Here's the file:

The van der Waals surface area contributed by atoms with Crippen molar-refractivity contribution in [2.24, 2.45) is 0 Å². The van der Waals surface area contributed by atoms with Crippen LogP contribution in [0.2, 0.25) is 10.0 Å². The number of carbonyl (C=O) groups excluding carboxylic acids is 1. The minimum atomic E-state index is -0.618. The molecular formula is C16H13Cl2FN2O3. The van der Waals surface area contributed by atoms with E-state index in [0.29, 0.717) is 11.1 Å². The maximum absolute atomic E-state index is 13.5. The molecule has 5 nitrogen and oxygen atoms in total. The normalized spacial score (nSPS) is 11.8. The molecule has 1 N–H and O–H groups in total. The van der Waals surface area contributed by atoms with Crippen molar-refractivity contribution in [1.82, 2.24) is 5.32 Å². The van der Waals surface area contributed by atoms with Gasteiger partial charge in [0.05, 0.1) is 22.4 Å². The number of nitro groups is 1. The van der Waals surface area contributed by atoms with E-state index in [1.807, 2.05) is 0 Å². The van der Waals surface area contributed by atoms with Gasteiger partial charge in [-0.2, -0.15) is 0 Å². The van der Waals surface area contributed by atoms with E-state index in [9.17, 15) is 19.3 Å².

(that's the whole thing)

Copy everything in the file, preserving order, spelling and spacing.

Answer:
The van der Waals surface area contributed by atoms with Crippen molar-refractivity contribution in [2.24, 2.45) is 0 Å². The van der Waals surface area contributed by atoms with Crippen LogP contribution in [0.2, 0.25) is 10.0 Å². The number of carbonyl (C=O) groups excluding carboxylic acids is 1. The minimum atomic E-state index is -0.618. The molecular formula is C16H13Cl2FN2O3. The van der Waals surface area contributed by atoms with E-state index in [0.29, 0.717) is 11.1 Å². The maximum absolute atomic E-state index is 13.5. The molecule has 5 nitrogen and oxygen atoms in total. The normalized spacial score (nSPS) is 11.8. The molecule has 1 N–H and O–H groups in total. The van der Waals surface area contributed by atoms with Crippen molar-refractivity contribution in [1.82, 2.24) is 5.32 Å². The van der Waals surface area contributed by atoms with Gasteiger partial charge in [0.05, 0.1) is 22.4 Å². The number of nitro groups is 1. The van der Waals surface area contributed by atoms with E-state index in [1.807, 2.05) is 0 Å². The van der Waals surface area contributed by atoms with Gasteiger partial charge in [-0.2, -0.15) is 0 Å². The van der Waals surface area contributed by atoms with E-state index in [9.17, 15) is 19.3 Å².